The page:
I love so many comic books and fantastic sources; there are a few nods to traditional powers we see in superheroes like strength and flight, but I wanted to draw a little more on powers that were unusual or what people (or the Heroes’ League of Heroes, for that matter) found unimpressive or not that useful. For example, Christine has quite a formidable power— she can control any type of fabric and thread and manipulate it to her will, but according to the League, it doesn’t have that “cool” factor. There’s also a caveat in my world that all powers are limited in the amount of daily use, depending on the power level of the character, that’s why there are different classifications of heroes and villains, from A to F. So you might have a character who is extremely powerful, an A-class meta-human, who can use their powers for a long period of time, but this power might be something like… changing the colors of the walls.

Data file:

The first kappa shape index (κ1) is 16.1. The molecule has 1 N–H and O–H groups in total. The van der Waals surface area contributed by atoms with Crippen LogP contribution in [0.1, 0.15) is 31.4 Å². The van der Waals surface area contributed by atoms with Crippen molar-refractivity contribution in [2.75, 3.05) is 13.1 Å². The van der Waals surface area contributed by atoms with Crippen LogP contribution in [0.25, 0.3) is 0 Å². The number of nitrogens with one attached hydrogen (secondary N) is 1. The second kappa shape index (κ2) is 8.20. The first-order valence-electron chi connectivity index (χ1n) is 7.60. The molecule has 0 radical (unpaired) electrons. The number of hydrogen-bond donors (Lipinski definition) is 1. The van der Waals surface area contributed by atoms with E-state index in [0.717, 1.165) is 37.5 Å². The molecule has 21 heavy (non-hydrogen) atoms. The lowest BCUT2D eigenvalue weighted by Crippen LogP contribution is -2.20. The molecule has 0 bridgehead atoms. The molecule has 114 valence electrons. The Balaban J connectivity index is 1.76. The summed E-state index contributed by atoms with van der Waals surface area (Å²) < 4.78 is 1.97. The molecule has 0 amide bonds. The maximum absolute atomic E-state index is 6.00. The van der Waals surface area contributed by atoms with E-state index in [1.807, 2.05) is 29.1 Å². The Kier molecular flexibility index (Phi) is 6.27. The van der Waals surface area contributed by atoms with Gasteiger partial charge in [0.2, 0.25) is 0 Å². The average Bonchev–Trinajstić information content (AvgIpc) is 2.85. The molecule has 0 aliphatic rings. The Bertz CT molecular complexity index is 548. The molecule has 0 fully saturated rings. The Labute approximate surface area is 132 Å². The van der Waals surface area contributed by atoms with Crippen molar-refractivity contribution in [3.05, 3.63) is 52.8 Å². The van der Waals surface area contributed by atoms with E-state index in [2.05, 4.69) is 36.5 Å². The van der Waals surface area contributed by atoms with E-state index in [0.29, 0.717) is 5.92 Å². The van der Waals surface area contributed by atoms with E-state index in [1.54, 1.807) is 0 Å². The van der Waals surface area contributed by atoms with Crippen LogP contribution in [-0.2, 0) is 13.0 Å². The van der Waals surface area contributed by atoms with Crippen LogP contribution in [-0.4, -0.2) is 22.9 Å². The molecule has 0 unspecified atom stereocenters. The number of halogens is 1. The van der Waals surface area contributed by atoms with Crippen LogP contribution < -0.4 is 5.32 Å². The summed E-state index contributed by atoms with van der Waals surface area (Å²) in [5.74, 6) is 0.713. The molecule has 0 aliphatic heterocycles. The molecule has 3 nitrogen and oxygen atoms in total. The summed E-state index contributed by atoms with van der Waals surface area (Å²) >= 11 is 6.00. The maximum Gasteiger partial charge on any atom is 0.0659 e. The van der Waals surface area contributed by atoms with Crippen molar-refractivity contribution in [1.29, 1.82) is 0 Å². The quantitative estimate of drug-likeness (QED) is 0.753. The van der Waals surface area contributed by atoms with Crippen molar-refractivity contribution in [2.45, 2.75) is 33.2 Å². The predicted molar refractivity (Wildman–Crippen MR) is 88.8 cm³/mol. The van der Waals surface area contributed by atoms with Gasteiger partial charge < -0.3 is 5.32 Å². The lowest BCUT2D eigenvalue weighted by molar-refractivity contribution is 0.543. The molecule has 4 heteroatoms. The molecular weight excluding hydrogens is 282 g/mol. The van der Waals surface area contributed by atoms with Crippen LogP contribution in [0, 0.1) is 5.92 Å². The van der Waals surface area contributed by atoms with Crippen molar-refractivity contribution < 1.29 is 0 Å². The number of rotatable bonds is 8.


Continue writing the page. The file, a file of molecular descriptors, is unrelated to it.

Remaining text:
I draw inspiration from everywhere! The world, other books and media, and often times cool powers are fun to think about in my day to day life in what would be useful or just fun to have.

Beyond spending much more time with Bells in this book, we also get to learn more about Jess’ brother Brendan; Abby, the daughter of Master and Mistress Mischief; and Emma, Jess and Bells’ best friend. Can you tease whether we might see one of them as the central POV for Book 3?

Lee: Emma is going to be the main character in the third novel in the series, Not Your Backup! We’ll get to explore more as the Sidekick Squad takes action against this government conspiracy.


About C.B. Lee

C.B. Lee is a bisexual Chinese-Vietnamese American writer based in Los Angeles, California.

NOT YOUR SIDEKICK was a 2017 Lambda Literary Awards Finalist in YA/Children’s Fiction and a 2017 Bisexual Book Awards Finalist in Speculative Fiction. SEVEN TEARS AT HIGH TIDE was the recipient of a Rainbow Award for Best Bisexual Fantasy Romance and also a finalist for the 2016 Bisexual Book Awards in the YA and Speculative Fiction categories.

For more on the Sidekick Squad and more upcoming projects, you can follow C.B. Lee on Facebook, Twitter, and Instagram.

Not Your Villain is available now.